My first event that I photographed was BRFC (Breaking Records for Charities), and BloodTypeG was performing. After I took the photos, I sent Milad the photos, and that was it. I'm now "in" with the band. Since then, I've gone to dozens of performances (mostly restaurants) to practice my craft. These next four images are from a band called Dr. OHH and Friends performing at an art exhibit. You can click on them for larger versions.



     Can you guess how I photographed them? I just walked up and started doing it. You can't expect to get any music work if you haven't shot any music events. It's just one of those things you have to experience in person. "Who's going on solo?," "Man! The drummer is KILLING it!," "Can't forget the Bass Guitar player," all these things won't come to you until you take the initiative and just go photograph events.

IMPORTANT: Always be courteous when photographing at restaurants. You're not the only one who wants to see this band. Even if someone wants to photograph them with their phone, be kind and let them take the photo. In the end, everyone will win.


    I realize this is a short post, but realistically, that's all the advice I can give. Just put yourself out there and take the initiative in taking band photos. I guarantee, you're going to love it. Next week, I'm going over one of my favorite things to photograph in a band, the Guitarist. Yes, I play guitar. And yes, I'm biased.

Photographing Bands: Drummer

     Lately I've been doing more and more band photos and I was asked by a couple people to write how I went about taking those photos. So by popular request, here it is. My thoughts on photographing bands. First post, the drummer. And I have to be honest, I'm starting with the hardest one to shoot.

Things to Keep in Mind

     One might think that photographing a singer (compared to a drummer) is a challenge because of how much they move. Singers tend to move around a lot, making it hard to freeze them. But I would argue that photographing a drummer is even harder, simply because they don't move from their seat. You have to use the lighting, their facial expressions, & their movements to give the photo emotion. Otherwise... it's a snapshot. Other things to keep in mind are:

  1. EARMUFFS: It goes without saying, but drums get loud. This is something to keep in mind if you want to do this full time. Always bring a good pair of earmuffs or earplugs (or both) to protect your ears from the drums.
  2. Make sure the Drumstick isn't in their Face: This is pretty important because of the simple fact that people look for people. And if they don't see the face, the photo loses some emotion.
  3. Photograph them in their Environment: If you were to see a person just sitting and waving sticks around, you'd probably either walk the other direction or call the police. Make sure to get the drums in the photograph.
  4. Introduce Some Motion: As you'll see in a minute, sometimes you don't want to freeze the motion. Introducing some blur could be beneficial to the photo.

     Keep in mind these tips are what I've learned from photographing drummers. They're not fact, but if they help you take a better photo, then I'm happy I could be of help to you.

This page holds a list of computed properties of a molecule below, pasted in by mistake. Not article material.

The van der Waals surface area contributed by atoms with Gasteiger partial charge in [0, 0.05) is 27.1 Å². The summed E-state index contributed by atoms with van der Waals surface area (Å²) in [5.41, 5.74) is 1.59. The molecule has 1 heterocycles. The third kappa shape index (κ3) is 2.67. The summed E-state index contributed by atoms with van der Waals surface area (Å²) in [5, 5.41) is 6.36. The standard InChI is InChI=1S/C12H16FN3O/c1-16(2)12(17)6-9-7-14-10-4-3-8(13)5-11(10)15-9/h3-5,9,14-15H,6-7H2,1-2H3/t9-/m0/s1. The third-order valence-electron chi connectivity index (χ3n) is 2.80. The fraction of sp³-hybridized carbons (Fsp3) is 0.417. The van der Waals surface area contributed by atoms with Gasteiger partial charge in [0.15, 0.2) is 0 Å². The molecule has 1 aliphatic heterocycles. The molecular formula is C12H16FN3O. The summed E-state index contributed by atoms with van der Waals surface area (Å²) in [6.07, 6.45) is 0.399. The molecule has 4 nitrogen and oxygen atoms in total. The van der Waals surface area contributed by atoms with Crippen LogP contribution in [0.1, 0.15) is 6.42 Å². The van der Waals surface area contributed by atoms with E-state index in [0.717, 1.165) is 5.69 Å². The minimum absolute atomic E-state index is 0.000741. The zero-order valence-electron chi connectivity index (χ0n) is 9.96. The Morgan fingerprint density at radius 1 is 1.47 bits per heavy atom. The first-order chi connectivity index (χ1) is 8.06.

Live Performance

This was taken @ 1/400's, and notice the motion blur on the right drumstick. Click to see a larger version of the photo.

     Back in January, I had the privilege to photograph BloodTypeG (check out my post about it here) at BRFC (Breaking Records For Charities). While this was my first live concert I shot, I wasn't 100% clueless to what was going on. Since drummers play fast, I needed to be at a fast shutter speed. At first, I was shooting between 1/400's - 1/1000's. This was enough to completely freeze Gustin (the drummer) in mid-air. But after shooting for a bit, I thought perhaps I should shoot at a slower shutter speed. I dropped the ISO (from 320 to 160) and dropped the shutter speed from 1/1000's to between 1/250's - 1/400's. This brought some motion blur into the mix and made for a much more dynamic shot. Plus it allowed me to close the Iris down and get more in focus.

Band Practice

     Band practice is so much fun. You get to see the band as they are, not as they appear to be on stage, and that makes for some awesome candids. And sometimes, you can even direct the photos a little. For example, I was planning on taking an overhead photograph of my buddy Zack playing the drums. But after positioning the flash, I was getting shots like this (different drummer):

     Awesome photograph, but I wanted something different. Fortunately for me, this was my lucky day. Why do you ask? Because just as I pointed the camera down, Zack looked up:

     I can honestly tell you, this is my best band photo that I have taken so far. Don't know what it is about it, but it's literally awesome!

     To sum up, photographing drummers can be extremely difficult. But with enough patience, creativity, and a good pair of earmuffs, your drum shots will improve. Next week, I'm going over how I would photograph singers. Until then, take care. :-D